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Scale on Teeth: Key Insights & Procedure Overview

Updated: Mar 3

Why Do I Need Scaling?


Scaling is an important part of maintaining good oral health for several reasons:


1. Preventing Gum Disease:

One of the main purposes of scaling is to avoid gum disease, also referred to as periodontal disease. Gum disease develops when there is an accumulation of plaque and tartar along the gumline, resulting in inflammation and infection of the gums. Neglecting treatment can allow gum disease to advance to more critical stages, resulting in permanent harm to both the gums and the supportive structures of the teeth.

2. Removing Plaque and Tartar:

Despite regular brushing and flossing, it's common for plaque and tartar to accumulate on the teeth over time, especially in hard-to-reach areas. Scaling helps remove these stubborn deposits, reducing the risk of cavities, gum disease, and bad breath.

3. Addressing Gum Recession:

When tartar buildup extends below the gumline, it can contribute to gum recession, where the gum tissue pulls away from the teeth, exposing the roots. Scaling can help clean the root surfaces and prevent further recession, reducing tooth sensitivity and improving gum health.

4. Improving Oral Hygiene:

Scaling provides a clean slate for maintaining good oral hygiene habits. After scaling, it's easier to brush and floss effectively, as there are fewer plaque and tartar deposits to contend with. This can lead to healthier teeth and gums in the long run.

5. Preserving Overall Health:

Research has shown that gum disease is linked to various systemic health conditions, including heart disease, diabetes, and respiratory infections. By addressing gum disease through scaling, you're not only protecting your oral health but also potentially reducing your risk of developing these other health issues.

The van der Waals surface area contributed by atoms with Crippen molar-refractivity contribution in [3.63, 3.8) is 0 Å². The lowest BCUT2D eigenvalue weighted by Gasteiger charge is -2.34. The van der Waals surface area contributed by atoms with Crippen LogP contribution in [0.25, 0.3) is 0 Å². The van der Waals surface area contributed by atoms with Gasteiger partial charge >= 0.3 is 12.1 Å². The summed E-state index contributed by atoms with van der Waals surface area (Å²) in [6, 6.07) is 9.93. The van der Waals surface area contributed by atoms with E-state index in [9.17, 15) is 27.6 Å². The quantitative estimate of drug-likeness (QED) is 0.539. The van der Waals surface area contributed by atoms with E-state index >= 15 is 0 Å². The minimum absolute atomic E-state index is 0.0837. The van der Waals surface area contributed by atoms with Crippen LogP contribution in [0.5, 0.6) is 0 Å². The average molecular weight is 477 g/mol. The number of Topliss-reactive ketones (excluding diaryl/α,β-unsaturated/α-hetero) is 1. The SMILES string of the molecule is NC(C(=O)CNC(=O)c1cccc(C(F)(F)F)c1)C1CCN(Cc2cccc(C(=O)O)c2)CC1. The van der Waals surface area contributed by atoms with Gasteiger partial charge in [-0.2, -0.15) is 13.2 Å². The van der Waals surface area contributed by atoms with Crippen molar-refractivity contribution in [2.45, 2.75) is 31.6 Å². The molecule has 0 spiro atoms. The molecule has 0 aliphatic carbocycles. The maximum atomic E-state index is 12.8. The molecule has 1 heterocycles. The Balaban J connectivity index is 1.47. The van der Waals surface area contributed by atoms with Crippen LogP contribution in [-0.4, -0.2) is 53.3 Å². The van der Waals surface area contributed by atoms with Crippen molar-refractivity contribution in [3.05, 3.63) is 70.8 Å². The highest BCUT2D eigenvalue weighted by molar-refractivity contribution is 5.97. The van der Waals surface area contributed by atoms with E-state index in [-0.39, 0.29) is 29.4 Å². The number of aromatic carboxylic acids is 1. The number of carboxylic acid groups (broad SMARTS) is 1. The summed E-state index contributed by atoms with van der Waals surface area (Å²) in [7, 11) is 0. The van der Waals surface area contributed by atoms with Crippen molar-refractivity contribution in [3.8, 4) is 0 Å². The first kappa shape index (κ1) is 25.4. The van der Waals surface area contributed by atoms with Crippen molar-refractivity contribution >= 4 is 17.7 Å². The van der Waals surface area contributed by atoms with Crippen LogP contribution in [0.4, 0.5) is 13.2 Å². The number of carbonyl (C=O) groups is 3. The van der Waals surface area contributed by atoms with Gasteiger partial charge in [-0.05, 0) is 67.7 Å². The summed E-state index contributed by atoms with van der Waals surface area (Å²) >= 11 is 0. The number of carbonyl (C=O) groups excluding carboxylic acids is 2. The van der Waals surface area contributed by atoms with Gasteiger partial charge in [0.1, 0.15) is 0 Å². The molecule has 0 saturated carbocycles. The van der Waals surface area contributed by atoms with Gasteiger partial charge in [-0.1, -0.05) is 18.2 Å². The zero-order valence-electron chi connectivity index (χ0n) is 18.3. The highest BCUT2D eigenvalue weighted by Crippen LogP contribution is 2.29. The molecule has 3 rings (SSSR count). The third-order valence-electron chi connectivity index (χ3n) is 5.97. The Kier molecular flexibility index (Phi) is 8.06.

In summary, scaling is essential for keeping your teeth and gums healthy, preventing gum disease, and maintaining overall well-being. If your dentist recommends scaling as part of your dental care routine, it's important to follow through to ensure the best possible outcomes for your oral health.

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What Happens During Scaling? Procedure Details


Scaling is a dental procedure performed by a dental hygienist or dentist to remove plaque and tartar buildup from the teeth and gumline. Here's what typically happens during the scaling process:



Before beginning the scaling procedure, the dental professional will conduct a thorough assessment of your oral health. This may involve examining your teeth and gums visually and using dental instruments to measure the depth of any periodontal pockets.

Ultrasonic Scaling:

The scaling process often starts with ultrasonic scaling, which uses a handheld device that emits ultrasonic vibrations. The device has a small, metal tip that vibrates at a high frequency to break up and dislodge plaque and tartar from the teeth and gumline. A stream of water is also used to wash away the debris as it is loosened.

Manual Scaling:

After the initial removal of larger deposits with the ultrasonic scaler, the dental professional will use hand instruments called scalers and curettes to manually remove any remaining plaque and tartar. These instruments have sharp, curved ends that allow the dental professional to scrape away buildup from the tooth surfaces and beneath the gumline.